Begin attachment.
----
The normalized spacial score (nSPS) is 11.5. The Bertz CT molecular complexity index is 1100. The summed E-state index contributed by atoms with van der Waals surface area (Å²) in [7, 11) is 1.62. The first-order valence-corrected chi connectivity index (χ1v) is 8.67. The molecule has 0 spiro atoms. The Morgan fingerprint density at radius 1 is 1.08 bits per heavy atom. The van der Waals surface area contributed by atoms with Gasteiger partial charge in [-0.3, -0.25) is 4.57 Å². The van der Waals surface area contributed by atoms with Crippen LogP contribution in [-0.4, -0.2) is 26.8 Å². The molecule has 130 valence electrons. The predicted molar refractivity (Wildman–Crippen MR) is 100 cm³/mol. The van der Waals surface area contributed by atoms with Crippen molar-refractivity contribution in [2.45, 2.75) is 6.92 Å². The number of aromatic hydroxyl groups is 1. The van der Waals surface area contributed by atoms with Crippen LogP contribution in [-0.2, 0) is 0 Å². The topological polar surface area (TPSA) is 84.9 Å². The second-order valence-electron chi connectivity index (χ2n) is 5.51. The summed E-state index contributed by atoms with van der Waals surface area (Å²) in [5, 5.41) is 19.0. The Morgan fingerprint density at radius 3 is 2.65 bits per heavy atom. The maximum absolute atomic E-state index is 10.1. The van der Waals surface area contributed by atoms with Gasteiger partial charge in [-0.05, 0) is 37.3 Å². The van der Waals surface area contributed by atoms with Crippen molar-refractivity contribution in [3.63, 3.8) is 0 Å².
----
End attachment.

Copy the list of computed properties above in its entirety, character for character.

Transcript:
The normalized spacial score (nSPS) is 11.5. The Bertz CT molecular complexity index is 1100. The summed E-state index contributed by atoms with van der Waals surface area (Å²) in [7, 11) is 1.62. The first-order valence-corrected chi connectivity index (χ1v) is 8.67. The molecule has 0 spiro atoms. The Morgan fingerprint density at radius 1 is 1.08 bits per heavy atom. The van der Waals surface area contributed by atoms with Gasteiger partial charge in [-0.3, -0.25) is 4.57 Å². The van der Waals surface area contributed by atoms with Crippen LogP contribution in [-0.4, -0.2) is 26.8 Å². The molecule has 130 valence electrons. The predicted molar refractivity (Wildman–Crippen MR) is 100 cm³/mol. The van der Waals surface area contributed by atoms with Crippen molar-refractivity contribution in [2.45, 2.75) is 6.92 Å². The number of aromatic hydroxyl groups is 1. The van der Waals surface area contributed by atoms with Crippen LogP contribution in [-0.2, 0) is 0 Å². The topological polar surface area (TPSA) is 84.9 Å². The second-order valence-electron chi connectivity index (χ2n) is 5.51. The summed E-state index contributed by atoms with van der Waals surface area (Å²) in [5, 5.41) is 19.0. The Morgan fingerprint density at radius 3 is 2.65 bits per heavy atom. The maximum absolute atomic E-state index is 10.1. The van der Waals surface area contributed by atoms with Gasteiger partial charge in [-0.05, 0) is 37.3 Å². The van der Waals surface area contributed by atoms with Crippen molar-refractivity contribution in [3.63, 3.8) is 0 Å².